The conversations with my dad as I got older stayed with me as well, especially when I was fortunate enough to have my 'own' classroom of 5th graders at the age of twenty-four.
- "Only kind words allowed"
- "Work hard and be nice to people"
- "Talk to kids like they're people, not like their kids"
- "Ask lots of questions"
- "Make sure you smile and have fun Adam"
- "Be creative and try new things, even if people look at you funny"
As my career progressed and thoughts about administration came around, my dad was still teaching and his former principals folded into the conversation.
- What makes a 'good' principal?
- What type of leaders did my dad have throughout his career?
- How come dad never looked to administration?
Then, the opportunity came.....I was fortunate to become an Elementary Assistant Principal and my dad surely gave me input on what type of leader I should be, and that he knew I could be. I wanted to be that administrator/leader that my dad never had during his teaching career.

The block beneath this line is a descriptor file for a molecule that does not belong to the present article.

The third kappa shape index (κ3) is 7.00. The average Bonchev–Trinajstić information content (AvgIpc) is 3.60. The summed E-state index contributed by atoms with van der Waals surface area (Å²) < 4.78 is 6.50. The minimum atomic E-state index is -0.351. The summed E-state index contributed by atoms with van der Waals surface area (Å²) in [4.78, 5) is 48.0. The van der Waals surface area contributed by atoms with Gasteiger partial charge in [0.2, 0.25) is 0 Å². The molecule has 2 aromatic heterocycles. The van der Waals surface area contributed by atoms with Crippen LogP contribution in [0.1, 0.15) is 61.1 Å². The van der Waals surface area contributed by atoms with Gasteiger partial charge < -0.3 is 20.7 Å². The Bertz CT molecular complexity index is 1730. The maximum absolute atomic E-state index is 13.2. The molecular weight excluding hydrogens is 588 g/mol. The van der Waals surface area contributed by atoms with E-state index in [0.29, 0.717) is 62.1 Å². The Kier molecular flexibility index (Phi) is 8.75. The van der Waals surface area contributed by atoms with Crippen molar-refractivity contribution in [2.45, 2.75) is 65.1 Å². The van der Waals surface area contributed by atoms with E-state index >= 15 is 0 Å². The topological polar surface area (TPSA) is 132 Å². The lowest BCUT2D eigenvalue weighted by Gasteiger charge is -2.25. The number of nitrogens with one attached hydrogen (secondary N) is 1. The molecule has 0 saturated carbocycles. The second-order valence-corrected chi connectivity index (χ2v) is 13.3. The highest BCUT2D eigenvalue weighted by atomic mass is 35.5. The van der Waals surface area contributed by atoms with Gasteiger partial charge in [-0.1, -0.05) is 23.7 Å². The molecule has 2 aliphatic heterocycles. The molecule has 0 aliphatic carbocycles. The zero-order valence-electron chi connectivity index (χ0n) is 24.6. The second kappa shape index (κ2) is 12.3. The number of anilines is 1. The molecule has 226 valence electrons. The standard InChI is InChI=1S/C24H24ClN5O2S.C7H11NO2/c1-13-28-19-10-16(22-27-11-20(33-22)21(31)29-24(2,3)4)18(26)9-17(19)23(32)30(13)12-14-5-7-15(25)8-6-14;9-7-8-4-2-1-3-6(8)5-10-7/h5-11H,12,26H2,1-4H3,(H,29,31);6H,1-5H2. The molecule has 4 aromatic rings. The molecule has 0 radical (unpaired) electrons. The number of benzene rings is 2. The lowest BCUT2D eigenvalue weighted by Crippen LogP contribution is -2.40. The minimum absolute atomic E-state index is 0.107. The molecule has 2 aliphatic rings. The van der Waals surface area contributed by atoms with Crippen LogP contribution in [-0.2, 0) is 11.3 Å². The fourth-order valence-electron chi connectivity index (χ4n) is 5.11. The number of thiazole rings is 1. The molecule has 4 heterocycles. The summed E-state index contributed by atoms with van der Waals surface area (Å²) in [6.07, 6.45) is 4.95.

- Always supportive of teachers.
- Spoke with kids like they're people, not kids.
- Be visible in classrooms .
- Have fun and show people you're having fun!
Then dad lost his long battle with cancer and I lost my mentor/friend/father. Then a very short time later, I was fortunate to get my first Principalship and I truly believe I'm making my dad proud!
I lead for many reasons, and the biggest influence on my leadership was/is my dad!
Thank you to @gcouros for starting this #SAVMP program! Already excited about the leadership reflection that has happened, and for all the learning to come!
This is such a great blog for many reasons. One, it speaks to the important foundation that you began with by having a dad who, not only taught, but inspired you and others to get into education. Too often our young people are directed on all the ways why they should not become teachers, and you, fortunate for all of us, did not have that experience.
Secondly, it's like George had a sixth sense. I lost my dad to Cancer when I was 11, but I always move forward making decisions that I hope would make him proud.
Thank you for writing this blog. I look forward to working with you.
So looking forward to learning/working with you, very much!